What's NEW?

Your Money | What's NEW?

"Are maintenance or flowage easements are on my property?" is a frequently asked question. To help you see where the easements are situated, we have developed the Chippewa Subdistrict Dynamic Map. Click the link to see your property. Similar in operation to a Google map, zoom in for more detail, use the mouse cursor to drag your viewpoint side to side or up and down.
Dynamic Map - Easements.

With 33 miles of stream channel under maintenance, we deal with many trees each year. As trees age, and fall victim to disease and windstorms, they inevitably come down. A major objective of the Chippewa Project is to maintain the flow capacity of our channels so that large storm events can be managed. In 2020, we saw several wind storms that led to many trees being blown down across the maintenance berms and into the channels. The trees were removed from these areas to prevent logjams and to allow access needed to do channel inspections and channel mowing. This past year, we also continued our maintenance program on the 8 flood control dams.
See Channel Maintenance.

The dams were mowed at least 3 times with some requiring a 4th mowing. The toe drain outlets were repaired on seven of the dams. When the dams were built, the toe drains were installed with corrugated metal pipe and over the years the metal pipe deteriorated and needed replaced. The drains were replaced with PVC materials to ensure that they will function for many more years. To meet a requirement of ODNR Dam Safety, the subdistrict installed a tile drain system at dam 8-C to help drain away excess water on the downstream side of the dam. With the installation of this system, all our dams meet all the current ODNR Dam Safety requirements. Going into 2021, we will continue our focus on the maintenance and inspections of the channels and dams.
See Dam Maintenance.

The eight Chippewa Dams range in age from 40 – 50 years old. We work to keep them in excellent condition, which requires regular inspection and monitoring. How do you safely inspect concrete spillway pipes and that are buried deep, and hundreds of feet long?
See Hubbard Valley Dam Laser Scanning Project.

Dynamic Map - Easements
"Are maintenance or flowage easements are on my property?" To address this and other questions, we developed the Chippewa Subdistrict Dynamic Map to provide detailed information.

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Dynamic Map

Channel Maintenance
Vegetation management is key to preserving channel capacity for flow, and for providing access for maintenance activities along the 33 miles of channel that we are responsible for.

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Channel Maintenance

Dam Maintenance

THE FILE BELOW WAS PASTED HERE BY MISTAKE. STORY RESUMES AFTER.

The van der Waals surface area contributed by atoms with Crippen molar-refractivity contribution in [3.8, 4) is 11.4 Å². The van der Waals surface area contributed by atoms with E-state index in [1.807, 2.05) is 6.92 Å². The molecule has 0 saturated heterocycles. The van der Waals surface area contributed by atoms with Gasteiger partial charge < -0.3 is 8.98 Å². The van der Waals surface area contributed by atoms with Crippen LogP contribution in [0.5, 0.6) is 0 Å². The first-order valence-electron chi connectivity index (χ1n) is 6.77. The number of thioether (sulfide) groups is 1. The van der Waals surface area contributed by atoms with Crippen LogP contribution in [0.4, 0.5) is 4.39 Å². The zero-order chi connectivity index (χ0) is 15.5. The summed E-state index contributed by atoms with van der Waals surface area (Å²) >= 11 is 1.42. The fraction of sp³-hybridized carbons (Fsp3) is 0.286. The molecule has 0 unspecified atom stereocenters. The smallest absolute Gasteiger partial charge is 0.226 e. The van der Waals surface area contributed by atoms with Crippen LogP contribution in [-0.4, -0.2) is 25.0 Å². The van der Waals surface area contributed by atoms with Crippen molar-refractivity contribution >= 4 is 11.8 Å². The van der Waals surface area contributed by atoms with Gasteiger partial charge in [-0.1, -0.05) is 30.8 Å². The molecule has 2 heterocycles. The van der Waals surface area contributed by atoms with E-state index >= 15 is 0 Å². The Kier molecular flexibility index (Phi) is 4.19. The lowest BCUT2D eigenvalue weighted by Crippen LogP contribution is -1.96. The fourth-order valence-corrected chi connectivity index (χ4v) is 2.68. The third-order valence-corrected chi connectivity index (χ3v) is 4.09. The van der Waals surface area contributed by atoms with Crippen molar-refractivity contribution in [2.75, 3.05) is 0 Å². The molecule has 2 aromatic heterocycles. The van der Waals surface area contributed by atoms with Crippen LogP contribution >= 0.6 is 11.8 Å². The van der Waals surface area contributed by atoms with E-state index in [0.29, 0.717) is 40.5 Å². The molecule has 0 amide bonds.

Vegetation management is key to preserving channel capacity for flow, and for providing access for maintenance activities along the 33 miles of channel that we are responsible for.

Read more
Dam Maintenance

Dam 8-C Drainage Project
To meet a requirement of ODNR Dam Safety, the subdistrict installed a tile drain system at dam 8-C to help drain away excess water on the downstream side of the dam. With the installation of this system, all our dams meet all the current ODNR Dam Safety requirements.

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Dam 8-C Drainage

Hubbard Valley Dam Laser Scanning Project
We initiated our first laser scan and 3D basemap of a Principal Spillway structure in 2019 and have continued to leverage that data. At Hubbard Valley Dam, (Dam 3-A), the spillway consists of a 25 foot tall concrete riser, 42-inch diameter by 236 foot long outlet pipe and impact basin. GPD Group – Akron was the contractor. The initial report and drawings provided a very detailed basemap of the spillway. Comparisons of the initial basemap and subsequent scans, will indicate any possible compromises of the structure or the pipe. This level of detail will supplement more basic visual inspections.

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Dam 3-A Scanning

StormLink® Instrumentation at Dam 5-D
We installed our third Automated Rainfall and Stage Level Monitoring System with a StormLink® Satellite Monitoring Station in 2019 and utilized that data in 2020. The StormLink® is installed on Dam 5-D, off Steiner Road near Creston, Muskingum Watershed Conservancy District (MWCD) staff installed conduit, concrete supports, and the solar-powered station. We are continuing to monitor the site remotely for rainfall and flood pool stage, which is especially important during large storm events.

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Dam 5-D StormLink®